David asks – I’ve been running a campaign with a group for a little over a year. For the majority of them this has been their first exposure to pen-and-paper games, so I have spent a lot of time teaching and reteaching terminology and mechanics in our sessions. This has slowed the pace of the down significantly, and my frustration at their continued difficulty with even basic principles is starting to put tension into the game. What would you recommend for helping newer players learn the rules?
David, a year is a long time for a group to still be confused about basic mechanics. Foundation to the enjoyment of any game – football, RPGs, chess, Scrabble, whatever – is a shared understanding of the rules and the terms. Without that shared understanding, you’re all speaking a different language.
Within the context of tabletop gaming specifically, an inability to grasp terminology and mechanics means that every element of the game (except for maybe the talking in funny voices part) is hampered. Combat can’t be dynamic and strategically compelling if players don’t know their character’s abilities or what a critical hit is. Working through dungeons or navigating tense political discussions take a decidedly bland “Can I do this…. Yes, you can do that” patois. And that’s not fun for you. The game is no longer shared storytelling – it is a perpetual, year-long lesson in what might as well be a long-dead language.
Thankfully, there are a few things you can try before throwing up your hands and deciding you’re not a babysitter anymore. The first is some kind of cheat sheet. Yes, it’ll be more work for you to put in, but what if you type out a list of twenty or thirty concepts that come up a lot and what it means. You could also add a couple other things are well like a brief description of how combat works. It’s a little bit paint-by-numbers, to be sure, but I think that beats explaining what Armor Class is every week.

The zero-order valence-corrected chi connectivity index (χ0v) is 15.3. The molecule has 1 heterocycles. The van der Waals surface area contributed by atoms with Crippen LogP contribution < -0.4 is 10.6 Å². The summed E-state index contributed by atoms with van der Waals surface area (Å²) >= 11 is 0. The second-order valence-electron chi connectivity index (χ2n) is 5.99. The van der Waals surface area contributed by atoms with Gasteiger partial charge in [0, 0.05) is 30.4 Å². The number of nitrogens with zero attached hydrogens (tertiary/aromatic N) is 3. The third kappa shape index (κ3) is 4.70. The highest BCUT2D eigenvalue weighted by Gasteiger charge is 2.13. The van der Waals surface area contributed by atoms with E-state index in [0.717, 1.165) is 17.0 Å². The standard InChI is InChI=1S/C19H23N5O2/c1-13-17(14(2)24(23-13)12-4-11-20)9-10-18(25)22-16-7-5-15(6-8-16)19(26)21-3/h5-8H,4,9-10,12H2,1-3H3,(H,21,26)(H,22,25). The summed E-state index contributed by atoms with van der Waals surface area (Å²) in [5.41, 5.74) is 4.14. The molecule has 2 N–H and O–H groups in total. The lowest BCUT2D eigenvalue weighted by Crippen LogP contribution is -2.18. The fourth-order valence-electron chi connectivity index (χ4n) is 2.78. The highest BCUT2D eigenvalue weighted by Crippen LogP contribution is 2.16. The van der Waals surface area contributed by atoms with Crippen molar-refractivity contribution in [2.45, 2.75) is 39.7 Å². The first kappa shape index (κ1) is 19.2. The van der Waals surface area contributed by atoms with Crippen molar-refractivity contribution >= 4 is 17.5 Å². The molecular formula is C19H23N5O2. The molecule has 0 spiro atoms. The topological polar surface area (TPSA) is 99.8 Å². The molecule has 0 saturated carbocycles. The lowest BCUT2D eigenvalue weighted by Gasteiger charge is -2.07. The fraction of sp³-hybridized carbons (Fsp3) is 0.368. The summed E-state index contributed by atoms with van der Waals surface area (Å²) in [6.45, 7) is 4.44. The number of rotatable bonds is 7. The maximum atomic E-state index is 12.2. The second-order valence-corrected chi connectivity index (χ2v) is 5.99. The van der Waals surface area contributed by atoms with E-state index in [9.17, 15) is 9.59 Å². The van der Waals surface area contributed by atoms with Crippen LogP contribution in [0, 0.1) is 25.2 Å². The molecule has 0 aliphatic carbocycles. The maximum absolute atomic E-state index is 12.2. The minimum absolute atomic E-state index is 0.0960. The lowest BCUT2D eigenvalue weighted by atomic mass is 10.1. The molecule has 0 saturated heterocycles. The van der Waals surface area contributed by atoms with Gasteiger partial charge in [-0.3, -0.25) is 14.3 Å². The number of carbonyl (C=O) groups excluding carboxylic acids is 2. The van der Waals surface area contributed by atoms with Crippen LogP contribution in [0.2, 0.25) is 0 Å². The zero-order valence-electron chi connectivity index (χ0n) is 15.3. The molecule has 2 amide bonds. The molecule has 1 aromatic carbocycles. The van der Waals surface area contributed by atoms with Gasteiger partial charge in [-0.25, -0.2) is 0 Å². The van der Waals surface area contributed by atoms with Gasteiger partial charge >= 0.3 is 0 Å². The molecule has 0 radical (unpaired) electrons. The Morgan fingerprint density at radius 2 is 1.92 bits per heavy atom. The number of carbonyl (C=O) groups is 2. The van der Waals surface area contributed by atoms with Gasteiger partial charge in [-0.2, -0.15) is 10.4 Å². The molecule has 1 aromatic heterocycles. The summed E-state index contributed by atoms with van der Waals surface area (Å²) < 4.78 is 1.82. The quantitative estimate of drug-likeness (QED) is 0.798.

The second is a tutorial session. Essentially, you take a break from the roleplaying and run the party through a few different scenarios. Coach them, tell the folks what they need to do in certain situations, and encourage them to take notes. For newer gamers, the stress of combat or time-sensitive problem solving (like, say, a pit they’re trapped in filling up with eel-infested water) makes them forget all of the things the GM has explained in the past. So perhaps a stress-free session in which they can just play around with all of the equipment and abilities and mechanics will get some of your explanations to stick.
The third is a bit more of a drastic solution, but you could also change the system you’re using. Fate Core or Fate Accelerated are very easy “grab some six siders and see what happens” systems that may be more engaging that one with too many rules and too many tactics. The thing about Dungeons and Dragons or GURPS or even 7th Sea is that there are a lot of mechanics that are wasted on folks that don’t have a mind or a heart for them. If you switch to a less rules-intensive system, that opens up the door for more actual roleplaying and more problem solving. You and your players can focus on solutions that leverage creative thinking, creative lying and out of the box approaches instead of a mastery of crunchy mechanics. For some campaigns, defeating an armor-plated orc general by trying to move the thief out of line of sight so he can get bonus damage while the paladin charges up her smite at the right time and the bard is slinging buffs is the way to get the most out of the game. But for others, it is fun interactions and straightforward combat. Maybe that is what is needed.
Whatever approach you take, do it with your enjoyment and the players’ enjoyment as your top priorities. It’s gaming. It should be fun. If it feels like a chore to anyone, you need to change it.
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